Alf Sjöberg

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Alf Sjöberg
Alf Sjöberg.jpg
Born Sven Erik Alf Sjöberg
(1903-06-21)21 June 1903
Stockholm, Sweden
Died 17 April 1980(1980-04-17) (aged 76)
Stockholm, Sweden
Nationality Swedish
Occupation Film director
Years active 1925–1969
Known for Director
Spouse(s) Märta Ekström (m. 1930–1934)
Elsa Ahlsell (m. 1935–1980)

Sven Erik Alf Sjöberg (21 June 1903 – 17 April 1980) was a Swedish theatre and film director. He won the Grand Prix du Festival at the Cannes Film Festival twice: in 1946 for Torment (Swedish: Hets) (part of an eleven-way tie), and in 1951 for his film Miss Julie (Swedish: Fröken Julie)[1] (an adaptation of August Strindberg's play which tied with Vittorio De Sica's Miracle in Milan).

Despite his success with films Torment (1944) and Miss Julie, Sjöberg was foremost a stage director; perhaps the greatest at Dramaten (alongside first Olof Molander and later Ingmar Bergman). He was a First Director of Sweden's Royal Dramatic Theatre in the years 1930–1980, where he staged a large number of remarkable and historic productions. Sjöberg was also a pioneer director of drama for early Swedish TV (his 1955 TV production of Hamlet is a national milestone). At the 3rd Guldbagge Awards Sjöberg won the award for Best Director for the film Ön.[2]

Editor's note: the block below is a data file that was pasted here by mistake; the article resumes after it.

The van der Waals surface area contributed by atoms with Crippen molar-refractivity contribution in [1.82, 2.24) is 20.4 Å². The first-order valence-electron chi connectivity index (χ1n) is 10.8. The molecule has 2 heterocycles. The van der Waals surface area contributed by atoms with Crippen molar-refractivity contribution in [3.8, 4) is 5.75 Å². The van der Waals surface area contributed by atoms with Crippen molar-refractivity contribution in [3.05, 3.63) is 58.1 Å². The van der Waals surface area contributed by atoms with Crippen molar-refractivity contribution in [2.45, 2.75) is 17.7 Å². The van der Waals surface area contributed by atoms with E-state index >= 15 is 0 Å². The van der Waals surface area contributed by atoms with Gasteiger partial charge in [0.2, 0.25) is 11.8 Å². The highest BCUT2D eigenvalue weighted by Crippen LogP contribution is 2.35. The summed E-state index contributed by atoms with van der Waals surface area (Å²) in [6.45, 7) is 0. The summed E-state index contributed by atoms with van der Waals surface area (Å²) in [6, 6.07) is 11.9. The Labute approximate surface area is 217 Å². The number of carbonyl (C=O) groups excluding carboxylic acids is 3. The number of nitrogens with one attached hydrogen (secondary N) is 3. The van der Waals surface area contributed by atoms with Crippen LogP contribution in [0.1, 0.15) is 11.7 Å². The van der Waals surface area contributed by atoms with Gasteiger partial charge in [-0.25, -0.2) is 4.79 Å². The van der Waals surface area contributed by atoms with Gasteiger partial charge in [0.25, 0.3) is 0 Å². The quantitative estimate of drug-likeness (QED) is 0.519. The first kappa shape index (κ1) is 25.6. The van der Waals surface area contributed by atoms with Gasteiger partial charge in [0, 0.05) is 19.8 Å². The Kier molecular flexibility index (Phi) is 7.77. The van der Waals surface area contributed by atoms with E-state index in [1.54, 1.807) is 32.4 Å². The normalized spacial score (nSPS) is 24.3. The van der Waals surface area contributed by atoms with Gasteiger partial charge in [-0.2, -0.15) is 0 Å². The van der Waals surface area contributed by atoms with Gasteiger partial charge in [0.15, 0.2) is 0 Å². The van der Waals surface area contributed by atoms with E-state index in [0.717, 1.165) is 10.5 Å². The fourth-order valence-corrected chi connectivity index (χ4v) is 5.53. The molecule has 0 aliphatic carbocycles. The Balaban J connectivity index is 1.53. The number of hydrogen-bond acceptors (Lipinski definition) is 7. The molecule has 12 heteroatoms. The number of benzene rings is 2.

Sjöberg died in a car accident on his way to rehearsal at the Royal Dramatic Theatre in Stockholm.



  • The Ingmar Inheritance (Ingemarsarvet) (1925)
  • Ådalens poesi (1928)
  • Resan Bort (1945)



  • They Staked Their Lives (Med livet som insats) (1940)
  • Den blomstertid (1940)
  • Hem från Babylon (1941)
  • Only a Mother (Bara en mor) (1949)
  • The Heavenly Play (Himlaspelet) (1942)
  • Resan bort (1945)
  • Miss Julie (Fröken Julie) (1951)
  • Karin Månsdotter (1954)
  • Wild Birds (Vildfåglar) (1955)
  • The Judge (Domaren) (1960)
  • Ön (1966)


  1. ^ "Alf Sjöberg - Artist Page". Cannes Festival website. Retrieved 16 September 2016. 
  2. ^ "Ön (1966)". Swedish Film Institute. 27 February 2014. 
  3. ^ "Hets - Fiche Film - La Cinémathèque française". Grand Prix, 1946 au Festival International du Film (Cannes) 

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